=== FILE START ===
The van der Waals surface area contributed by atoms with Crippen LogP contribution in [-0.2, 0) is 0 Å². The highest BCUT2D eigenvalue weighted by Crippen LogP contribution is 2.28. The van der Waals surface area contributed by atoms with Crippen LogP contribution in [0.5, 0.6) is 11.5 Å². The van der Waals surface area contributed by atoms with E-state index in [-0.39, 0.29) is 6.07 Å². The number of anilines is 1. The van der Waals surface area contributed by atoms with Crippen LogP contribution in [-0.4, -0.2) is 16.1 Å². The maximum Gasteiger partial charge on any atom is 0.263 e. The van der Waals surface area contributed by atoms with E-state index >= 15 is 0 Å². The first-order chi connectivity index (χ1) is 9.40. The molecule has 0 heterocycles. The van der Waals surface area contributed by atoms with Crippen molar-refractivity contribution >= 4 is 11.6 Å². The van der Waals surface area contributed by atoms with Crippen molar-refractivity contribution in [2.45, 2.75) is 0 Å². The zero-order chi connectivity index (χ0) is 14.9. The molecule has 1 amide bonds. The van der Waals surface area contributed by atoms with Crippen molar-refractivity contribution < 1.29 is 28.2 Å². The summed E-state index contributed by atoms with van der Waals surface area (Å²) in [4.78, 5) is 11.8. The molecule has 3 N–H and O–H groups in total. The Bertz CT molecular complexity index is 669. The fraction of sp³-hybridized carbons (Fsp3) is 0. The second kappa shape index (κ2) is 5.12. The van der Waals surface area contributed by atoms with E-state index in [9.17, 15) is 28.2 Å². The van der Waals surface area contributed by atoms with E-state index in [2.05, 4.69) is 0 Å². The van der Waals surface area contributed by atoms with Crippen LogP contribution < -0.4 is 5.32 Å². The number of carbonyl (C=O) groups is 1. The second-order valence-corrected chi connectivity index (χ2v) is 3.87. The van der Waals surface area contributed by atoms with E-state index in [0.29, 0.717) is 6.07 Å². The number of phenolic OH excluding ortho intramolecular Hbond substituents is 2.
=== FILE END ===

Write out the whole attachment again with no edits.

The van der Waals surface area contributed by atoms with Crippen LogP contribution in [-0.2, 0) is 0 Å². The highest BCUT2D eigenvalue weighted by Crippen LogP contribution is 2.28. The van der Waals surface area contributed by atoms with Crippen LogP contribution in [0.5, 0.6) is 11.5 Å². The van der Waals surface area contributed by atoms with E-state index in [-0.39, 0.29) is 6.07 Å². The number of anilines is 1. The van der Waals surface area contributed by atoms with Crippen LogP contribution in [-0.4, -0.2) is 16.1 Å². The maximum Gasteiger partial charge on any atom is 0.263 e. The van der Waals surface area contributed by atoms with E-state index >= 15 is 0 Å². The first-order chi connectivity index (χ1) is 9.40. The molecule has 0 heterocycles. The van der Waals surface area contributed by atoms with Crippen molar-refractivity contribution >= 4 is 11.6 Å². The van der Waals surface area contributed by atoms with Crippen molar-refractivity contribution in [2.45, 2.75) is 0 Å². The zero-order chi connectivity index (χ0) is 14.9. The molecule has 1 amide bonds. The van der Waals surface area contributed by atoms with Crippen molar-refractivity contribution < 1.29 is 28.2 Å². The summed E-state index contributed by atoms with van der Waals surface area (Å²) in [4.78, 5) is 11.8. The molecule has 3 N–H and O–H groups in total. The Bertz CT molecular complexity index is 669. The fraction of sp³-hybridized carbons (Fsp3) is 0. The second kappa shape index (κ2) is 5.12. The van der Waals surface area contributed by atoms with E-state index in [9.17, 15) is 28.2 Å². The van der Waals surface area contributed by atoms with E-state index in [2.05, 4.69) is 0 Å². The van der Waals surface area contributed by atoms with Crippen LogP contribution < -0.4 is 5.32 Å². The number of carbonyl (C=O) groups is 1. The second-order valence-corrected chi connectivity index (χ2v) is 3.87. The van der Waals surface area contributed by atoms with E-state index in [0.29, 0.717) is 6.07 Å². The number of phenolic OH excluding ortho intramolecular Hbond substituents is 2.